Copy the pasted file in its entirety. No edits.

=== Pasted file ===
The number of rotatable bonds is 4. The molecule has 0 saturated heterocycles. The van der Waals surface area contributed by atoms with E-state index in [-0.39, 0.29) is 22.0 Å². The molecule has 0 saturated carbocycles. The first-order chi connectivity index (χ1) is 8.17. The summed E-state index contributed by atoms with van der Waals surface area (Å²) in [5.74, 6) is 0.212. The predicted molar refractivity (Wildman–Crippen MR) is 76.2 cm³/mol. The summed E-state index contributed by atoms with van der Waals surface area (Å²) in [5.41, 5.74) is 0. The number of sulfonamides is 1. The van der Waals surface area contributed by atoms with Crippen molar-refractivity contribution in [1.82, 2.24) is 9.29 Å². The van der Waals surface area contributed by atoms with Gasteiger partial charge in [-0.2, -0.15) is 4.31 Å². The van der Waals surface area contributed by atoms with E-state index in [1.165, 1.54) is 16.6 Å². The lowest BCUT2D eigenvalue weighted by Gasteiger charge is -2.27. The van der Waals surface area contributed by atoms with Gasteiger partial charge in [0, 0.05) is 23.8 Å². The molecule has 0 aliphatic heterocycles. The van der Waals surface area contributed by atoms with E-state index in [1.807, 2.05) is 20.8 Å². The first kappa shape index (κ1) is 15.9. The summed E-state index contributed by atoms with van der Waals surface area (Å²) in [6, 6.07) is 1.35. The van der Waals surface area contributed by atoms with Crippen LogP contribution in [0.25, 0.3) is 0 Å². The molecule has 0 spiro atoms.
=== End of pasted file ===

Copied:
The number of rotatable bonds is 4. The molecule has 0 saturated heterocycles. The van der Waals surface area contributed by atoms with E-state index in [-0.39, 0.29) is 22.0 Å². The molecule has 0 saturated carbocycles. The first-order chi connectivity index (χ1) is 8.17. The summed E-state index contributed by atoms with van der Waals surface area (Å²) in [5.74, 6) is 0.212. The predicted molar refractivity (Wildman–Crippen MR) is 76.2 cm³/mol. The summed E-state index contributed by atoms with van der Waals surface area (Å²) in [5.41, 5.74) is 0. The number of sulfonamides is 1. The van der Waals surface area contributed by atoms with Crippen molar-refractivity contribution in [1.82, 2.24) is 9.29 Å². The van der Waals surface area contributed by atoms with Gasteiger partial charge in [-0.2, -0.15) is 4.31 Å². The van der Waals surface area contributed by atoms with E-state index in [1.165, 1.54) is 16.6 Å². The lowest BCUT2D eigenvalue weighted by Gasteiger charge is -2.27. The van der Waals surface area contributed by atoms with Gasteiger partial charge in [0, 0.05) is 23.8 Å². The molecule has 0 aliphatic heterocycles. The van der Waals surface area contributed by atoms with E-state index in [1.807, 2.05) is 20.8 Å². The first kappa shape index (κ1) is 15.9. The summed E-state index contributed by atoms with van der Waals surface area (Å²) in [6, 6.07) is 1.35. The van der Waals surface area contributed by atoms with Crippen LogP contribution in [0.25, 0.3) is 0 Å². The molecule has 0 spiro atoms.